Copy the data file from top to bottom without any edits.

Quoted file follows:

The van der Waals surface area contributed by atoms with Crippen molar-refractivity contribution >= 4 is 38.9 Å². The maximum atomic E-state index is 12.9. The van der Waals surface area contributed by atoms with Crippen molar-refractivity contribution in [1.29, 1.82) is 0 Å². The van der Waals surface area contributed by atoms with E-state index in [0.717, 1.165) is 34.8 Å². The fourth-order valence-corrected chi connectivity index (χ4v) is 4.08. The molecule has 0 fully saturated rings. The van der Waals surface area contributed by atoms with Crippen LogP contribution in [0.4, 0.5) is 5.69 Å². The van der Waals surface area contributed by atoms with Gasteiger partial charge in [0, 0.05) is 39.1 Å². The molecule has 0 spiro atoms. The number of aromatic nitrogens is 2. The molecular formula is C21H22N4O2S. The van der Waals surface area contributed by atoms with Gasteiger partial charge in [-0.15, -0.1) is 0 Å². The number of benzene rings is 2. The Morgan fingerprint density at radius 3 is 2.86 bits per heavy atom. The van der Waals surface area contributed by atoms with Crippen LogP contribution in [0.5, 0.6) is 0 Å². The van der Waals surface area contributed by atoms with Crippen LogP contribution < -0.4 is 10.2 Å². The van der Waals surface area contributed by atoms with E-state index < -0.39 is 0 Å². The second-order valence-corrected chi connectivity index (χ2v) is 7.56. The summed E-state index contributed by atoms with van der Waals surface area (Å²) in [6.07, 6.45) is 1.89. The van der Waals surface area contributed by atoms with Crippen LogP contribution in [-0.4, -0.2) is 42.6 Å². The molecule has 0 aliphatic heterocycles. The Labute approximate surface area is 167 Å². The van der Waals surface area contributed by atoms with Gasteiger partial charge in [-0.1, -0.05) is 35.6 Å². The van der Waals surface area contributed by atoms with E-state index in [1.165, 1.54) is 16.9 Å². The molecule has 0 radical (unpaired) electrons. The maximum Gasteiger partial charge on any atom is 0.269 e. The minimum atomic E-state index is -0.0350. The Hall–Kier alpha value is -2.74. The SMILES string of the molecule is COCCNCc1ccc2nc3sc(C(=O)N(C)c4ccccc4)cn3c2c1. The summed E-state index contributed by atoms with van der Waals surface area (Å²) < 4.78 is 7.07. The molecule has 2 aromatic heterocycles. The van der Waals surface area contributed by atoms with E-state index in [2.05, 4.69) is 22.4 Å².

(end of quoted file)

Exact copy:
The van der Waals surface area contributed by atoms with Crippen molar-refractivity contribution >= 4 is 38.9 Å². The maximum atomic E-state index is 12.9. The van der Waals surface area contributed by atoms with Crippen molar-refractivity contribution in [1.29, 1.82) is 0 Å². The van der Waals surface area contributed by atoms with E-state index in [0.717, 1.165) is 34.8 Å². The fourth-order valence-corrected chi connectivity index (χ4v) is 4.08. The molecule has 0 fully saturated rings. The van der Waals surface area contributed by atoms with Crippen LogP contribution in [0.4, 0.5) is 5.69 Å². The van der Waals surface area contributed by atoms with Gasteiger partial charge in [0, 0.05) is 39.1 Å². The molecule has 0 spiro atoms. The number of aromatic nitrogens is 2. The molecular formula is C21H22N4O2S. The van der Waals surface area contributed by atoms with Gasteiger partial charge in [-0.15, -0.1) is 0 Å². The number of benzene rings is 2. The Morgan fingerprint density at radius 3 is 2.86 bits per heavy atom. The van der Waals surface area contributed by atoms with Crippen LogP contribution in [0.5, 0.6) is 0 Å². The van der Waals surface area contributed by atoms with Crippen LogP contribution < -0.4 is 10.2 Å². The van der Waals surface area contributed by atoms with E-state index < -0.39 is 0 Å². The second-order valence-corrected chi connectivity index (χ2v) is 7.56. The summed E-state index contributed by atoms with van der Waals surface area (Å²) in [6.07, 6.45) is 1.89. The van der Waals surface area contributed by atoms with Crippen LogP contribution in [-0.4, -0.2) is 42.6 Å². The molecule has 0 aliphatic heterocycles. The Labute approximate surface area is 167 Å². The van der Waals surface area contributed by atoms with Gasteiger partial charge in [-0.1, -0.05) is 35.6 Å². The van der Waals surface area contributed by atoms with E-state index in [1.165, 1.54) is 16.9 Å². The molecule has 0 radical (unpaired) electrons. The maximum Gasteiger partial charge on any atom is 0.269 e. The minimum atomic E-state index is -0.0350. The Hall–Kier alpha value is -2.74. The SMILES string of the molecule is COCCNCc1ccc2nc3sc(C(=O)N(C)c4ccccc4)cn3c2c1. The summed E-state index contributed by atoms with van der Waals surface area (Å²) < 4.78 is 7.07. The molecule has 2 aromatic heterocycles. The van der Waals surface area contributed by atoms with E-state index in [2.05, 4.69) is 22.4 Å².